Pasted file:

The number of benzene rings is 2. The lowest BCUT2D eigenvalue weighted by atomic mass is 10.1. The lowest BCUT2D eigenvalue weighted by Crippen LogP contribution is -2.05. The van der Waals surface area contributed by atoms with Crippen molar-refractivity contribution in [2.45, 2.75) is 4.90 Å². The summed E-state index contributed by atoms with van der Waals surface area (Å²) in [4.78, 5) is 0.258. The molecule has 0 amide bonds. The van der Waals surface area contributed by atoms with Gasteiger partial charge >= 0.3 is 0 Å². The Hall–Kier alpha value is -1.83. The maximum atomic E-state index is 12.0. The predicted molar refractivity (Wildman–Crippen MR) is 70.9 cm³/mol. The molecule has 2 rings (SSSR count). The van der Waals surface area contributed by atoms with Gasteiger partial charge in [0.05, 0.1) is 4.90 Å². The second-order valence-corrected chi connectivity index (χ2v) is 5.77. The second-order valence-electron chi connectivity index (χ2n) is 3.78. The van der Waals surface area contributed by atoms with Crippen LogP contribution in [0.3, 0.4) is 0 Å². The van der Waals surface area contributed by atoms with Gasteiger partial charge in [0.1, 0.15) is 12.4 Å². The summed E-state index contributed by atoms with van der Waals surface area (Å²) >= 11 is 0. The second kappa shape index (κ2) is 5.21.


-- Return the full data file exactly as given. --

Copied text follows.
The number of benzene rings is 2. The lowest BCUT2D eigenvalue weighted by atomic mass is 10.1. The lowest BCUT2D eigenvalue weighted by Crippen LogP contribution is -2.05. The van der Waals surface area contributed by atoms with Crippen molar-refractivity contribution in [2.45, 2.75) is 4.90 Å². The summed E-state index contributed by atoms with van der Waals surface area (Å²) in [4.78, 5) is 0.258. The molecule has 0 amide bonds. The van der Waals surface area contributed by atoms with Gasteiger partial charge >= 0.3 is 0 Å². The Hall–Kier alpha value is -1.83. The maximum atomic E-state index is 12.0. The predicted molar refractivity (Wildman–Crippen MR) is 70.9 cm³/mol. The molecule has 2 rings (SSSR count). The van der Waals surface area contributed by atoms with Gasteiger partial charge in [0.05, 0.1) is 4.90 Å². The second-order valence-corrected chi connectivity index (χ2v) is 5.77. The second-order valence-electron chi connectivity index (χ2n) is 3.78. The van der Waals surface area contributed by atoms with Crippen LogP contribution in [0.3, 0.4) is 0 Å². The van der Waals surface area contributed by atoms with Gasteiger partial charge in [0.1, 0.15) is 12.4 Å². The summed E-state index contributed by atoms with van der Waals surface area (Å²) >= 11 is 0. The second kappa shape index (κ2) is 5.21.